Over the course of my career, I have been proud to be part of national programmes in Scotland dedicated to bringing cutting-edge artificial intelligence technology to the NHS frontline.

These have included the six-time award-winning Industrial Centre for Artificial Intelligence Research in Digital Diagnostics (iCAIRD), and the ‘Enabled by AI’ programme at NHS Greater Glasgow and Clyde. I was also honoured to be named as Scotland’s ‘Digital Health Leader’ at a recent awards event.

However, those accomplishments pale in comparison to the difference AI – when harnessed ethically, with the right checks and balances in place – can make to patient care, which I believe can be truly transformative, and will increasingly become the norm in healthcare – in Scotland and throughout the world.

So, it was why I jumped at the opportunity to get ‘hands-on’ once again to help some of the UK’s innovative small companies to build and deliver artificial intelligence into the healthcare system at scale. In addition to some other new roles, I am very excited to be joining Bering – one of the star performers of the iCAIRD programme – as their chief technology officer (CTO).

NHS England is introducing Bering’s Brave AI product into GP surgeries across the South West of England as part of its Digital Neighbourhoods programme, to help staff spot vulnerable citizens, predict demand and identify patients most at risk of unscheduled hospitalisation.   

Brave AI is an example of a transformative population health platform. Rather than using artificial intelligence to diagnose or treat a patient once they are already ill and have been admitted to hospital, it analyses huge quantities of routinely collected patient data to help community health and care teams provide personalised, anticipatory care.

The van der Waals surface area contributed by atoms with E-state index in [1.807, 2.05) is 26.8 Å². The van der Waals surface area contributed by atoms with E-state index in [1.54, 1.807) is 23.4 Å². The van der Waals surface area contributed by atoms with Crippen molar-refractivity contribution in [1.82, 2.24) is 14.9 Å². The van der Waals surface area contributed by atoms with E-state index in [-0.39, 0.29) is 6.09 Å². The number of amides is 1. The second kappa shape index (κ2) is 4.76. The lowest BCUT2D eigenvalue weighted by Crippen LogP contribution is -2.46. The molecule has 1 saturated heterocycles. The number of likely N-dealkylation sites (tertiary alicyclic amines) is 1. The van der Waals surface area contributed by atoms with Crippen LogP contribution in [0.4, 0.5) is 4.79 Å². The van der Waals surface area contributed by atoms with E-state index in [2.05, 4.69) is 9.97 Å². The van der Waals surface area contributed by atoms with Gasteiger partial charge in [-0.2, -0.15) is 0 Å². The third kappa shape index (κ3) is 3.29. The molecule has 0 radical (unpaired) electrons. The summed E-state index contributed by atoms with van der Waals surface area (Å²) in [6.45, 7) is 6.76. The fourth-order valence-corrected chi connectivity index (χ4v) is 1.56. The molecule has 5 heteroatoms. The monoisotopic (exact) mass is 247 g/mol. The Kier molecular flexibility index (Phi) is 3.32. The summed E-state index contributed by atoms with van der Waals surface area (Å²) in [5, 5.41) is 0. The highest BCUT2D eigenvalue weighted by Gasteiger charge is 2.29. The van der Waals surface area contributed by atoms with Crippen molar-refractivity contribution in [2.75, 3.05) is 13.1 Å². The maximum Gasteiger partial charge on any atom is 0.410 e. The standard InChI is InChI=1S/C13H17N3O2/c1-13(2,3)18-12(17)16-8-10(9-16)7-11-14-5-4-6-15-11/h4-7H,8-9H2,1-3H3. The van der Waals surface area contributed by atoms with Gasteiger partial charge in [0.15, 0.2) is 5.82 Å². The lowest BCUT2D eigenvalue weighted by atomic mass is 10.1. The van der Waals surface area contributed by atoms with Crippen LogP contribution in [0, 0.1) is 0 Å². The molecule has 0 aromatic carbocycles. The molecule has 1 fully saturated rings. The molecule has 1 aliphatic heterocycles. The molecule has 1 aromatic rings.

A successful pilot of the tool in Somerset care homes has reduced resident falls by 35%, unscheduled hospital attendances by 60% and ambulance callouts by nearly 9%.  

So, is there an opportunity to use this type of system in Scotland?  

Scotland’s Digital Health and Care strategy is to use the best digital tools and technologies to deliver the right proactive and personalised care, in the right place at the right time. NHS Scotland’s Recovery Plan places digital innovation front and centre. Preventative care is a theme that cuts across all our strategies and plans. So, the answer must be an emphatic yes.

There were 122,688 unplanned attendances at A&E departments across Scotland in February.  In 33% of cases, patients had to wait longer than four hours, and in 5.2% of cases they waited longer than 12 hours. One obvious solution is to reduce the influx of unnecessary attendances.  With Scotland’s emergency departments at breaking point, it seems like now might be the time for population health tools like Brave AI to play a major role in alleviating these pressures on our NHS.  

Consider also, that we’re moving to a new national cloud-hosted GP system. That means that unlike in England, where each GP surgery has to be individually connected to these digital tools, in Scotland we could simply plug them into our national GP system. That would drive faster adoption and have an immediate positive impact on the health and wellbeing of staff and patients, whilst reducing demand on hospitals and aiding NHS recovery.

The question we should be asking ourselves isn’t ‘should we be using AI-based population health tools’, it’s ‘why are we not already’. With the right will, and the underpinning technology systems at scale, I think we are getting closer to that goal every day.

James Blackwood will be speaking at Futurescot’s Health & Care Transformation conference on Tuesday, April 16, in Glasgow. Register here.